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I want two moons in my novel's new world, but hope to have minimal changes in tides, etc. Would it be possible to have a very small moon that doesn't wreak havoc on nature? Also, is it possible for a small moon to have an orbit that only brings it around a planet intermittently, e.g. once every few months?

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  • $\begingroup$ Do you think that the Moon "wreak(s) havoc on (Earth's) nature"? $\endgroup$ – RonJohn Apr 19 '18 at 22:11
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    $\begingroup$ "intermittently" means "at irregular intervals; not continuously or steadily", so... no. But, just like the outer planets in the solar system, when you push out the orbital radius, the time it takes to revolve around the planet increases. So, have the second moon orbit farther away from the planet. $\endgroup$ – RonJohn Apr 19 '18 at 22:15
  • $\begingroup$ @RonJohn, I think the moon wreaks havoc... nothing's worse than the tide coming in when I'm asleep on a beach :-p. $\endgroup$ – JBH Apr 19 '18 at 23:10
  • $\begingroup$ Welcome to worldbuilding.SE, RL! We appreciate the question you've brought us and, as you already see, there's people on this site who know a fair bit about orbital mechanics. If you haven't already, please take our tour and review our help center pages to learn more about us. Also, you may want to read about Mars' two moons. They'll give you some practical insight into double-moon systems. Cheers! $\endgroup$ – JBH Apr 19 '18 at 23:12
  • $\begingroup$ It looks like I didn't ask part of my question quite right, I meant "Would it be possible to have a very small second moon that doesn't wreak havoc on nature." I've heard that a second moon would cause many changes -- but I love the responses! $\endgroup$ – RL George Apr 20 '18 at 0:28
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Yes. You could absolutely have two moons and not wreak havoc on tides. The force of gravity that moon exerts on the surface of the planet, pulling the oceans, is the same force of gravity that holds the moon in orbit. If the moons were further out, or if one moon was much further out, the effect on the tides could be negligible. I would recommend a much less dense outer moon, that has a large volume of lighter material, say frozen water instead of rock, that would still reflect a lot of moonlight, and even a comet trail. That's it! Make it a large comet that caught in the orbit of a planet. That's highly improbable, but possible, and the visual effect would be stunning.

The Force of Gravity equation is as follows:

     F = (G•m1•m2)/D²

where:

F is the force of gravity
G is the Universal Gravitational Constant is 6.67384E-11 m³/kg•sec².  
m1 is the mass of the first object
m2 is the mass of the second object
D is the distance between them.
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    $\begingroup$ Tides are caused by tidal forces (go figure). You need to consider a lot more than the equation for the force of gravity to determine the effects. $\endgroup$ – Samuel Apr 19 '18 at 23:07
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    $\begingroup$ The comet idea is brilliant! $\endgroup$ – RL George Apr 20 '18 at 0:38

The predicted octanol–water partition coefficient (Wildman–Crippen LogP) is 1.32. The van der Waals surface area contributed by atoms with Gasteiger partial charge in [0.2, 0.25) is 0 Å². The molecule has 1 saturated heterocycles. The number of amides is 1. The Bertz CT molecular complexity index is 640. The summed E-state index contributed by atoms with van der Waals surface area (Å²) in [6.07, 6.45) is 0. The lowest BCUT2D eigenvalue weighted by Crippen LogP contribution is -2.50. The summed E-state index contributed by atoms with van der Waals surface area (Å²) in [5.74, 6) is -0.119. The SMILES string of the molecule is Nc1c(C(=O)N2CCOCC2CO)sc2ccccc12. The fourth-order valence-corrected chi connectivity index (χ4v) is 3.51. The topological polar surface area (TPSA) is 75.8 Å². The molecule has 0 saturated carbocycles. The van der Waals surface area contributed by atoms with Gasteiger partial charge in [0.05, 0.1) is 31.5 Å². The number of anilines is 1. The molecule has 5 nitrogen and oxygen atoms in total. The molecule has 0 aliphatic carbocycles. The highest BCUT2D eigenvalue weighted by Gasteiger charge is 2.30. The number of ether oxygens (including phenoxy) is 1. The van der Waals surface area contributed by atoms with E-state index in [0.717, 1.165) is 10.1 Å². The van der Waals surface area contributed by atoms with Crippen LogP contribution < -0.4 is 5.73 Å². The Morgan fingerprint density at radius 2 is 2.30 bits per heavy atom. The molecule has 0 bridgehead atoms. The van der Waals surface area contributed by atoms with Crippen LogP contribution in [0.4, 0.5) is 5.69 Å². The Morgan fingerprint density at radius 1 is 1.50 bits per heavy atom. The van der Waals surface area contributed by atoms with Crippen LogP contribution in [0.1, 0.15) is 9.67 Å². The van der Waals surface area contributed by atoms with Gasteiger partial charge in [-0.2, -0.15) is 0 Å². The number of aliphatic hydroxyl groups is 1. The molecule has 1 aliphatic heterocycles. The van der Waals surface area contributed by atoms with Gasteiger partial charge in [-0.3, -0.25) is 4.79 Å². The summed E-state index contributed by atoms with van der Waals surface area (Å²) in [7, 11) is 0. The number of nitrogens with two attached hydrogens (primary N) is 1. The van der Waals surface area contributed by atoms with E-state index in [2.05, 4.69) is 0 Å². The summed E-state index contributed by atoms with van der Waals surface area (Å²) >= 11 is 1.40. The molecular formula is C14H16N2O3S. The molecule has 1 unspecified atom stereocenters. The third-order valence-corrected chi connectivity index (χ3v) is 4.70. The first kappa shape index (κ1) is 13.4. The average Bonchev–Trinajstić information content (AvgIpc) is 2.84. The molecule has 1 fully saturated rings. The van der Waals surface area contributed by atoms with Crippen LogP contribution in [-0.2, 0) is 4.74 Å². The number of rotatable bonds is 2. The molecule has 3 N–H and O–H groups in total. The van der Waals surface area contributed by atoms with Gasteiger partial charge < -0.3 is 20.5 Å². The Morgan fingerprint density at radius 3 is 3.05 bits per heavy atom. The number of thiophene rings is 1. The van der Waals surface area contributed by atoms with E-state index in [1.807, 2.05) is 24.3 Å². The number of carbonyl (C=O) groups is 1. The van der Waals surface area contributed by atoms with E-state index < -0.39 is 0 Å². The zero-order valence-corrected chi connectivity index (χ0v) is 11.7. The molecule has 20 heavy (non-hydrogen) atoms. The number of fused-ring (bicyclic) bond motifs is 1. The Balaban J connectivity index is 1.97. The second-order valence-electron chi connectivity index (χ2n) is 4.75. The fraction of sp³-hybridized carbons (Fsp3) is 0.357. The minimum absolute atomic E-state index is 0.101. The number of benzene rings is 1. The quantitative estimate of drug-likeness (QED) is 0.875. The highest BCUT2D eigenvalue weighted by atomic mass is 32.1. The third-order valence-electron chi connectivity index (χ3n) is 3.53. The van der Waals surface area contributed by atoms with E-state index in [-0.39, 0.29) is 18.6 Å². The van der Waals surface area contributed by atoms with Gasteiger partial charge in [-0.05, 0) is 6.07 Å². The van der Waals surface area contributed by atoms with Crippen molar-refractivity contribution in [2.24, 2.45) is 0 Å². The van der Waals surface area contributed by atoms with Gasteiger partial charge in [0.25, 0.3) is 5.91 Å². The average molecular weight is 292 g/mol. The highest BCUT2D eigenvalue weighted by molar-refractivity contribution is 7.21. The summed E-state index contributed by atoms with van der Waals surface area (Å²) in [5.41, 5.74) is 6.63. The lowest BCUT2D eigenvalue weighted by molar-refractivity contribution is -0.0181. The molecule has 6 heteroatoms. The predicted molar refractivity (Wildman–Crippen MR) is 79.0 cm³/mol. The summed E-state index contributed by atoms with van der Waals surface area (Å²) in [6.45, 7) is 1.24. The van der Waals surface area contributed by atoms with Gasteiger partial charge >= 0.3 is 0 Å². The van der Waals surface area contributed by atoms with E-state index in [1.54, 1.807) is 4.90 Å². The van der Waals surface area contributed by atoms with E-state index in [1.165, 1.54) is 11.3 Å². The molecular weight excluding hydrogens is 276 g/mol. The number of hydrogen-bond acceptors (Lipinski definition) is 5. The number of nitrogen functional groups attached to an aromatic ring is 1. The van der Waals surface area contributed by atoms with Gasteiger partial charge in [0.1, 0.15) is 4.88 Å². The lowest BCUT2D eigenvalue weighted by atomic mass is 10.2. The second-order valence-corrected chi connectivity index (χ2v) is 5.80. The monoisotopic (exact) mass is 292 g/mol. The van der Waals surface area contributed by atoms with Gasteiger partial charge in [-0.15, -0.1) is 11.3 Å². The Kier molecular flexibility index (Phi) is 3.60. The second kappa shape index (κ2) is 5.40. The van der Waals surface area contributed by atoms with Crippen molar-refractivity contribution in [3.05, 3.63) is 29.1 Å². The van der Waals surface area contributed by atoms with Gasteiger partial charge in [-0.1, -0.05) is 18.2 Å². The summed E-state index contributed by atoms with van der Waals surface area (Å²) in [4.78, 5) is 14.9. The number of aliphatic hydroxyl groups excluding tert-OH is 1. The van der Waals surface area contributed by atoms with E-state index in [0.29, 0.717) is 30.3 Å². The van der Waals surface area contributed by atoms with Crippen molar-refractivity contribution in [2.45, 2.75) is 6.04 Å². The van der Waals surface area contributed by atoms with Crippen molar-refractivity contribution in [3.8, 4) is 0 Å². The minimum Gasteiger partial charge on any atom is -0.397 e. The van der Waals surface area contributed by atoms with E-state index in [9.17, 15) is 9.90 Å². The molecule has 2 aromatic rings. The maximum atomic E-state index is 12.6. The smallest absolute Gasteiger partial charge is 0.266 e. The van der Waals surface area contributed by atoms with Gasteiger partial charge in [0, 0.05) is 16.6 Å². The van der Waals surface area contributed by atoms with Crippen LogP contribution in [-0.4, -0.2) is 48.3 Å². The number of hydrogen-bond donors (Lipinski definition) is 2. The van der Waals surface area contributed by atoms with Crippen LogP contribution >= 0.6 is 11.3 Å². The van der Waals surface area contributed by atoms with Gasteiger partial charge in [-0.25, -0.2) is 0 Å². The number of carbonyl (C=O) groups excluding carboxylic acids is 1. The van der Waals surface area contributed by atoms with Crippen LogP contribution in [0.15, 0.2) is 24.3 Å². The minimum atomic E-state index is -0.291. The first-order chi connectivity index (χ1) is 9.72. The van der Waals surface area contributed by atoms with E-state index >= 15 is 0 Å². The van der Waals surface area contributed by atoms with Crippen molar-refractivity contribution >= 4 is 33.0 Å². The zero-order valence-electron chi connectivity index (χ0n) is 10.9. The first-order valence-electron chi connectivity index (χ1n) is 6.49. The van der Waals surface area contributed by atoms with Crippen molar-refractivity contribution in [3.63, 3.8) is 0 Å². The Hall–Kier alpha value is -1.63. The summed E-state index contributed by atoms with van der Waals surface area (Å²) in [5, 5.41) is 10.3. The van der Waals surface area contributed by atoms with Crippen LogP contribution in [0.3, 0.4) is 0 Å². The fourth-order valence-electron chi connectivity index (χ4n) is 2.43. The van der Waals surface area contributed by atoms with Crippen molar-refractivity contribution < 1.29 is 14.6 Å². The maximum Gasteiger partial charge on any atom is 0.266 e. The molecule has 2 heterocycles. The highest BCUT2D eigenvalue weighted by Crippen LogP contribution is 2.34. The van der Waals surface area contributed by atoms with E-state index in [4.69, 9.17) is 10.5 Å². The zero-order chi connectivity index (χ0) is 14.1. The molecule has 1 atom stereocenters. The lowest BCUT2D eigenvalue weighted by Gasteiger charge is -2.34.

• $\begingroup$ I am not sure an icy body would last too much along a life hosting planet $\endgroup$ – L.Dutch - Reinstate Monica Apr 20 '18 at 2:53
  • $\begingroup$ In fact the Earth quite often has multiple moons, and the moon we generally refer to is moving further away, albeit at a slight rate. When a lot closer, the tides would have been quite different. $\endgroup$ – mckenzm Dec 12 '18 at 3:51
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Yes, both of these scenarios are quite plausible.

Our moon influences the tides so much because it is very large compared to other natural satellites in our solar system and is fairly close to Earth.

Check out the table on this wikipedia page : https://en.wikipedia.org/wiki/List_of_natural_satellites

Sort them by 'mean radius' and you can see that our moon is the 5th largest in the solar system. It is also closer to Earth (smaller Semi-major axis) than any of the larger ones are to their planet.

There are moons that are much closer to their host planet than our moon is to us, but most of them are significantly smaller.

The total gravitational effect they have on the planet is therefore much less than our moon's, which means way less tidal forces.

In order for the new moon to only come around every few months, it would need a highly eccentric orbit. https://en.wikipedia.org/wiki/Orbital_eccentricity .

Check out the list of the objects on that page, note that Halley's Comet has an eccentricity of ~0.96 compared to the moon's ~0.05.

Check out this page to see that visualized: https://en.wikipedia.org/wiki/Halley%27s_Comet

So your new moon would have to be quite small, probably only a few 100 kms across at max, and would spend most of its orbit far away from the planet. Then it would come screaming in, pass close by to the planet quickly, and get flung back out again.

As a result, your new moon probably won't be super visible, and it probably won't have a stable long term orbit. It would probably more closely resemble a captured asteroid than an actual moon.

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    $\begingroup$ Truly excellent feedback! $\endgroup$ – RL George Apr 20 '18 at 0:39

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